Does Your Business have an OmniChannel Marketing Strategy?

April 29th, 2019 by

Think of your omnichannel marketing strategy as the 2019 version of integrated marketing.

Nowadays, according to research from Google, 90% of multiple device owners switch between an average of four devices per day to complete a task. Businesses that can help their customers complete those tasks when and where they want stand to gain a piece of the $1.8 trillion that cross-channel sales are predicted to reach this year.

That’s why companies are now guiding their prospects and leads through the customer journey with an omnichannel strategy.

What is an omnichannel marketing strategy?

An omnichannel marketing strategy refers to the concept of providing a seamless user experience across all channels relevant to the buyer’s journey. The term emphasizes a shift in the way people progress through the marketing funnel.

In the US, 213 million adults access the internet with an average of 4 different devices. They’re more connected, and they have more control over the buying process than ever before.

What used to be a one or two-stop shop is now a journey that spans days, times, locations, and channels. And those channels aren’t strictly digital ones. They can be a direct mailer, newspapers or magazines or catalogs in the mail. They can be your storefront, word of mouth, or an outbound ad like a billboard.

For example, a customer can be checking out your company in many ways. They may be browsing your website online from a desktop or mobile device. Or, they may call  your office by phone. They may be getting a postcard in the mail or walking into your brick & mortar location. Regardless of how they engage with you, the message and sales experience will be seamless.

When customers can interact with a brand anytime / anywhere, how are you prepared to accommodate them?

This OmniChannel Marketing Checklist covers strategies you should consider for lead generation and customer acquisition.

Improving search marketing:

when a prospect uses Google to search on your company name or product, a paid search ad should pop up and direct them to your website or landing page. Make sure you have an easy-to-click phone icon for prospects to call if they want immediate gratification.


when a prospect interacts with content on a media site or searches on a specific term, a sequence of follow-up ads, known as retargeting, should show up as they visit other sites. Many people refer to this as “stalking” a prospect. For example, if you’ve ever clicked on an ad for shoes on-line, you know you will see other ads for shoes every time you open up your Facebook. You can even take this a step further and incorporate your open leads in your google remarketing strategy.

Crafting a response strategy:

when a prospect subscribes to an email newsletter or calls into your business to ask about a service, you should have a response strategy in place. This might include using a sequence of email, direct mail and follow up phone calls to start to develop rapport and educate the customer about the brand or product. Bottom line, you are looking to generate a sale and you have to start somewhere. Don’t forget to cue in your receptionist – this is vital when you have a promotion going on. Nothing is worse than wasting valuable resources if you don’t have a system in place to handle the response.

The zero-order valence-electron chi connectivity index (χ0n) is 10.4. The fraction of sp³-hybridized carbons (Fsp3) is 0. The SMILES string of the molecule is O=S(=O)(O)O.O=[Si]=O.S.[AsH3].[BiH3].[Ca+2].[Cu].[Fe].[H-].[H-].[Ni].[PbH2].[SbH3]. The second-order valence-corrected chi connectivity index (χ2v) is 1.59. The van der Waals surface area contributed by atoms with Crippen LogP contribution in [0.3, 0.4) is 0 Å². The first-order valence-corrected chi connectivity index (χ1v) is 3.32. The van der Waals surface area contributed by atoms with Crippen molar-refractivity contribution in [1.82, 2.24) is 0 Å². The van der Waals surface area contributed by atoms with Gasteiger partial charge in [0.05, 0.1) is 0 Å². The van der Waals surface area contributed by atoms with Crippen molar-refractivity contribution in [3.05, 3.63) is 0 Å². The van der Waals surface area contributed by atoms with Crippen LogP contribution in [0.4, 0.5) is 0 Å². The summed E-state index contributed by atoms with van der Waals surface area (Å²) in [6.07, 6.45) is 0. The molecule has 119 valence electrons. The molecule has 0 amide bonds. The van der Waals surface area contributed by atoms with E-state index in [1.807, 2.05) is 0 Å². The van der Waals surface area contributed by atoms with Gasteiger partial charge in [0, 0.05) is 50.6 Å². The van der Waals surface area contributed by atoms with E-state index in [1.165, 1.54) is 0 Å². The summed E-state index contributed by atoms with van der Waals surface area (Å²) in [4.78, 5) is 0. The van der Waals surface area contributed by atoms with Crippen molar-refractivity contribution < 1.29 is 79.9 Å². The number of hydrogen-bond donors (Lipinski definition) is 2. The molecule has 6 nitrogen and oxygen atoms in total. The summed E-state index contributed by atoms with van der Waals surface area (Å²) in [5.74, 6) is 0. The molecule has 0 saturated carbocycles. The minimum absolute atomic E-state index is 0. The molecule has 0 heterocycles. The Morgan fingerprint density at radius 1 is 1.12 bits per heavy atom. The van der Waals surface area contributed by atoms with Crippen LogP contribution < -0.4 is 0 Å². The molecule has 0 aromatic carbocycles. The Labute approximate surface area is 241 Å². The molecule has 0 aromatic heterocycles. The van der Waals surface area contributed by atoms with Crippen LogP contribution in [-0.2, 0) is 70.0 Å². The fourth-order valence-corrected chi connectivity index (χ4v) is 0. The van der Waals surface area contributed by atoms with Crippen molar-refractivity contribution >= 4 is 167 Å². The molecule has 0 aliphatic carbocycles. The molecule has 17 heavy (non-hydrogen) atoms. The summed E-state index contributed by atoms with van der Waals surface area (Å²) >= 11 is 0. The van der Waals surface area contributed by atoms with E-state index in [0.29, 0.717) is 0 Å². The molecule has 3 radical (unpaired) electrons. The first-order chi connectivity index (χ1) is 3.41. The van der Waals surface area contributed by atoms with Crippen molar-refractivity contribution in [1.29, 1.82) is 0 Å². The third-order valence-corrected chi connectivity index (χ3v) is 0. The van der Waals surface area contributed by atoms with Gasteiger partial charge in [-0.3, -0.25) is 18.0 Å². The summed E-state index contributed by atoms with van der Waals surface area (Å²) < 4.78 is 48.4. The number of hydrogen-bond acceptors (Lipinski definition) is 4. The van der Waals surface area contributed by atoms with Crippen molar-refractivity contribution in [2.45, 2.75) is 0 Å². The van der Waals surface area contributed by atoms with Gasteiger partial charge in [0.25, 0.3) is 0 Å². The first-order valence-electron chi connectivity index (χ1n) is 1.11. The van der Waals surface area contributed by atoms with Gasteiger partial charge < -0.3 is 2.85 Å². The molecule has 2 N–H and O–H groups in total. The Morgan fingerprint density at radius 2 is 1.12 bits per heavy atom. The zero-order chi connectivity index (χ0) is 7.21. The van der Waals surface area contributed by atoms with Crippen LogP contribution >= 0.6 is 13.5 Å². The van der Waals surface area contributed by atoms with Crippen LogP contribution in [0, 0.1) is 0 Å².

Following up on customer interest:

When a prospect clicks on a link in an email or interacts with content on a site, do you have a way to interact with them? Is there an automated system that triggers email, direct mail or a phone reminder about what they were looking at?

Reducing attrition:

when a shopper abandons their shopping cart, you need to have a combination of communications to win them back in place. For example, someone who was looking online at a particular page and dropped off should get a follow-up email to remind them about the benefits of that product asap, along with a link to easily go back into your site and back to that product page.

Creating frequency rules:

It’s important that messages stay relevant and don’t become intrusive. Nothing gets people angrier than too many emails cluttering up their inboxes. You need to create rules for the maximum number of emails that are sent in a given period (one a month or one a week) and the interval between them (for example, at least 4 days).

Selecting the right channels:

This means using the best channel(s) for the customer, which fits their
preferences and the right channel for your company, which gives you the best combination of cost and response. It means that for some customers you focus on email communications because they interact and respond to them. But other customers may absolutely not respond to email which means direct mail may be the best choice to communicate with them.

Reviewing and improving channel sequence:

How are prospects and customers moving from channel to channel? When prospects progress through the sales funnel, what channels are they going first? You can actually find these things out using your google analytics.

Making the right offer:

Offers will vary in effectiveness according to the target audience and the media channel. A direct mail offer may be way different than an on-line offer. Test different offers that deliver the right message and make someone want to respond. Don’t be cheap. People know the difference between a so-so offer and a valuable one. Limited time offers work best. If an offer is indefinitely valuable, prospects will save it for later and then forget about it.